Fruit yield per plot, during the productive period (M1 differences between two consecutive harvests), gradually increased up to a maximum at around the 15th harvest, followed by reduction up to the end of the cycle (Table 1). Total yield was equal to 3214, 3124, 3928 and 3248 g plant1 to harvest frequencies 1, 2, 3 and 4, respectively, without significant differences at a 5% probability among them, which indicates that there are no great variations in zucchini productive capacity in the plastic greenhouse. Nevertheless, considering the different harvest frequencies, the b heterogeneity index was higher at frequency 2 from the 18th harvest ahead, probably due to the death of some plants at this harvest frequency.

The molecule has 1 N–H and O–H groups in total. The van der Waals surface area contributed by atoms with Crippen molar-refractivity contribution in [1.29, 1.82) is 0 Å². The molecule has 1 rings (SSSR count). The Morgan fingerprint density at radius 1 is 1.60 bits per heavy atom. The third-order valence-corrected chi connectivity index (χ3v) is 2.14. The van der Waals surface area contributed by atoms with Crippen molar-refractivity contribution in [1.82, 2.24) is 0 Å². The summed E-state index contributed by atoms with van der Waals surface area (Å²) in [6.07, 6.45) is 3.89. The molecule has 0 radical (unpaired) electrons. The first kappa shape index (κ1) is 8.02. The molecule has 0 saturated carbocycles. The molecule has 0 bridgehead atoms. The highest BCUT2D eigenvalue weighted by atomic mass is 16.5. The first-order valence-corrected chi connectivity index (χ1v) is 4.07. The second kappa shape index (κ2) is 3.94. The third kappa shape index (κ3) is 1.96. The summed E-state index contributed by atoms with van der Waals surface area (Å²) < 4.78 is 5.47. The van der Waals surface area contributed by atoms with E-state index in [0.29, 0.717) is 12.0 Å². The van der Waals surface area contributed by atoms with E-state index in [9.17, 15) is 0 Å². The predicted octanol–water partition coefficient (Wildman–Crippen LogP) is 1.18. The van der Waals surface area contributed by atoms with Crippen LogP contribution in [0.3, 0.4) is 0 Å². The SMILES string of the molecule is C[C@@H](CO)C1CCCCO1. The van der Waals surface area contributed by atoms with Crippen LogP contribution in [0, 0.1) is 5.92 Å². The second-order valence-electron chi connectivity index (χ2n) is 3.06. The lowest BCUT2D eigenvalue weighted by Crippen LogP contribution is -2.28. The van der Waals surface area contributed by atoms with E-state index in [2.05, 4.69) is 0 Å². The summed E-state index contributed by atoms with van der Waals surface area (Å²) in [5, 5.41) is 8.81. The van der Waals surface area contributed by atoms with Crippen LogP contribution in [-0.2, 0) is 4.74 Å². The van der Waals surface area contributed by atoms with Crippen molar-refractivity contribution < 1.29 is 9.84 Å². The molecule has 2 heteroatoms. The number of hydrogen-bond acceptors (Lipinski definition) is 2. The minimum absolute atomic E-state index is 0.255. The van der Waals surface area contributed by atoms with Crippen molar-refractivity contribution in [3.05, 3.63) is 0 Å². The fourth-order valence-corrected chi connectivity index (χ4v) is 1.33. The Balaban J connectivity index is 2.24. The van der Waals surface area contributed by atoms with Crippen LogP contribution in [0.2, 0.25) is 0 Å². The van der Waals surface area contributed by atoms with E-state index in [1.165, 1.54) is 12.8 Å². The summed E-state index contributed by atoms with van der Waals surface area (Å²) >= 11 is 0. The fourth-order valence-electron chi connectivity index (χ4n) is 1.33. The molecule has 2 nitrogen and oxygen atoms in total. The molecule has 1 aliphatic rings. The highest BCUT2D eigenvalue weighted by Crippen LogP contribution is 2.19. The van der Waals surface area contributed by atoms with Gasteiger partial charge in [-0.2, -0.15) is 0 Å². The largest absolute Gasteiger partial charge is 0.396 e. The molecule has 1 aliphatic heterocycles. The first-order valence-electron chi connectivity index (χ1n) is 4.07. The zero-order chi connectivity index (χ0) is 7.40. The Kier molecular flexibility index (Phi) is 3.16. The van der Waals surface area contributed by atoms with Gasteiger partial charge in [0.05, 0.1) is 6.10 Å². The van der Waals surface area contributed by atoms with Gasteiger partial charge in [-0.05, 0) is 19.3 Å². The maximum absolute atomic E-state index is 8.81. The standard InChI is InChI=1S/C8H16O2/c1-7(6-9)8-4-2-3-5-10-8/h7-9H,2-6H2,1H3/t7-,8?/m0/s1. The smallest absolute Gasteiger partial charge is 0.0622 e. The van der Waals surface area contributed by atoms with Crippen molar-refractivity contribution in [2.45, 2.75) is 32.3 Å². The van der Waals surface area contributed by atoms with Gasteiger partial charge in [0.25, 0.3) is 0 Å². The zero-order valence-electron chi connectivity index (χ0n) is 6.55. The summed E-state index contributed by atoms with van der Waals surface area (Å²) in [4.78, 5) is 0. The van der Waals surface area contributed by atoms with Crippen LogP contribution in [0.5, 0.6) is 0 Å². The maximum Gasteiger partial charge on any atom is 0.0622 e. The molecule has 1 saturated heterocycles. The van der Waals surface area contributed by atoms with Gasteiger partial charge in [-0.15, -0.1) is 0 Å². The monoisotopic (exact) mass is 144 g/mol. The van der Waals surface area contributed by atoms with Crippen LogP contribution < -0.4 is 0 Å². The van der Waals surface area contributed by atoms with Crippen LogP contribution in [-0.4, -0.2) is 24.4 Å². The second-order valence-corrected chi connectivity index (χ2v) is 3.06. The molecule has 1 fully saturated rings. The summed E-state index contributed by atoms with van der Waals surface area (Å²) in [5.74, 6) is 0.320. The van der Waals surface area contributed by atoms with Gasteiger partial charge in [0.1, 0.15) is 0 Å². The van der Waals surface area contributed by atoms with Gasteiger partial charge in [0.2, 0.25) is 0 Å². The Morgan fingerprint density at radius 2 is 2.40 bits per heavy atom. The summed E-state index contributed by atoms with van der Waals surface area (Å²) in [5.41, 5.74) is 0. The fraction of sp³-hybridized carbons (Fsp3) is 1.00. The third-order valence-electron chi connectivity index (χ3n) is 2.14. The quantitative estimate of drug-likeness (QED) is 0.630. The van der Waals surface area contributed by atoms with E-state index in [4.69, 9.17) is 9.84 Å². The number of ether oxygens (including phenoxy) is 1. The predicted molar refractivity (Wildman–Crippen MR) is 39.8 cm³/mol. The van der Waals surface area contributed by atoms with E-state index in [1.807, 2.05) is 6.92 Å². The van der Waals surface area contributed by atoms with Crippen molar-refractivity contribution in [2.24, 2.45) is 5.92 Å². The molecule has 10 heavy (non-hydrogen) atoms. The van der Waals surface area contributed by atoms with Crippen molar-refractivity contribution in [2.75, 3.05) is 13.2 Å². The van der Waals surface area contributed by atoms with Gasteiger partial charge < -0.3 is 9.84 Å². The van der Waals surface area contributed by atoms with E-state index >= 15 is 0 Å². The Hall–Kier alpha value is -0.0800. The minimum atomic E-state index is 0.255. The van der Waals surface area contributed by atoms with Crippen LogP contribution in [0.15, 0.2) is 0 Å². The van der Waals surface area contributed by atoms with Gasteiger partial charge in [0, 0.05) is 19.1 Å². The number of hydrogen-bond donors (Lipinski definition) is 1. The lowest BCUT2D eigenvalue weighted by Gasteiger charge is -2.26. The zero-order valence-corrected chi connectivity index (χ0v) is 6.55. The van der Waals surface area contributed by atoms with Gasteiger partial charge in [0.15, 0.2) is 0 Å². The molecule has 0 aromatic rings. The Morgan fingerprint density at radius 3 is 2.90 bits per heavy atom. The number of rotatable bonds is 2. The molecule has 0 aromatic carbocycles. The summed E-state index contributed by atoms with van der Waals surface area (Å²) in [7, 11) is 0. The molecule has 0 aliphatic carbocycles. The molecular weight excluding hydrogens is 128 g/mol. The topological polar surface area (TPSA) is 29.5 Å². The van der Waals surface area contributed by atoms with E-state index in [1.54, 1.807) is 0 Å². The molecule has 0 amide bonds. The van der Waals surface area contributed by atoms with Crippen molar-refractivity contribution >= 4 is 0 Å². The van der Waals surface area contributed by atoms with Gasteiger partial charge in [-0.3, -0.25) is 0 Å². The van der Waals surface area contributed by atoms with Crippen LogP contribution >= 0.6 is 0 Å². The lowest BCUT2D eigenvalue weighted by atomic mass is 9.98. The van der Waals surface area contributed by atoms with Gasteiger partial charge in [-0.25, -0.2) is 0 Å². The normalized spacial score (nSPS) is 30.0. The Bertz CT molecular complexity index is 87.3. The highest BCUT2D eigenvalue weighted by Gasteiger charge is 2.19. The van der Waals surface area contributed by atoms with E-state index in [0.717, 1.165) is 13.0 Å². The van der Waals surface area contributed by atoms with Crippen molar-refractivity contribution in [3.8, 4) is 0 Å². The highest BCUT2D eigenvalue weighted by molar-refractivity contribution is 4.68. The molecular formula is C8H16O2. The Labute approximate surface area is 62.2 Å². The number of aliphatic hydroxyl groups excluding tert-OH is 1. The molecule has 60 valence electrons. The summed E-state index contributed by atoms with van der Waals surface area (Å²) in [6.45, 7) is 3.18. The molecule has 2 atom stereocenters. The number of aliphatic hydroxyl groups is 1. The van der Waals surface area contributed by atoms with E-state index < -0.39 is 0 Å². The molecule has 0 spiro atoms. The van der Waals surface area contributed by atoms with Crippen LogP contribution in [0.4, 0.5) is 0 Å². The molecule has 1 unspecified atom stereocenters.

When the heterogeneity index values are very low, in this case, b = 0.193, calculated as an average value for the four harvest frequencies on the 27th harvest, the result is a value of Xb0 very close to the unit for any X0 value in the expression . That leaves as divisor only the number of replications and, the smaller the divisor, the greater the calculated least significant difference among treatments (d). Thus, due to low b values, according to Lin & Binns (1986), there are no acceptable increases in the experimental accuracy with plot enlargement. Values of b closer to zero were also estimated to chemical characteristics on a routine soil analysis, on a survey performed in the same area, before the transplant of zucchini (Feijó et al., 2006). In that circumstance, the estimate of sample size is an important tool to control accuracy when assessing soil chemical characteristics. On results reported by Alves & Seraphin (2004), concerning plot sizes and the Smith heterogeneity index, it can be observed that, generally, to a given CV, when the heterogeneity coefficient increases, plot size reduces, and the change in the plot size is more pronounced when the number of replications and the least significant difference to be found are low. Inconsistent results, as those obtained in the present work, can be an effect from the different interpretation of the d expression elements, mainly the value of the coefficient of variation related to the plot of a basic unit (BU) or of the experimental error, and can reach unfeasible and unreal values. The use of the d expression establishes a limit to the available area, that is, the number of available plants to the experimental planning is pre-established.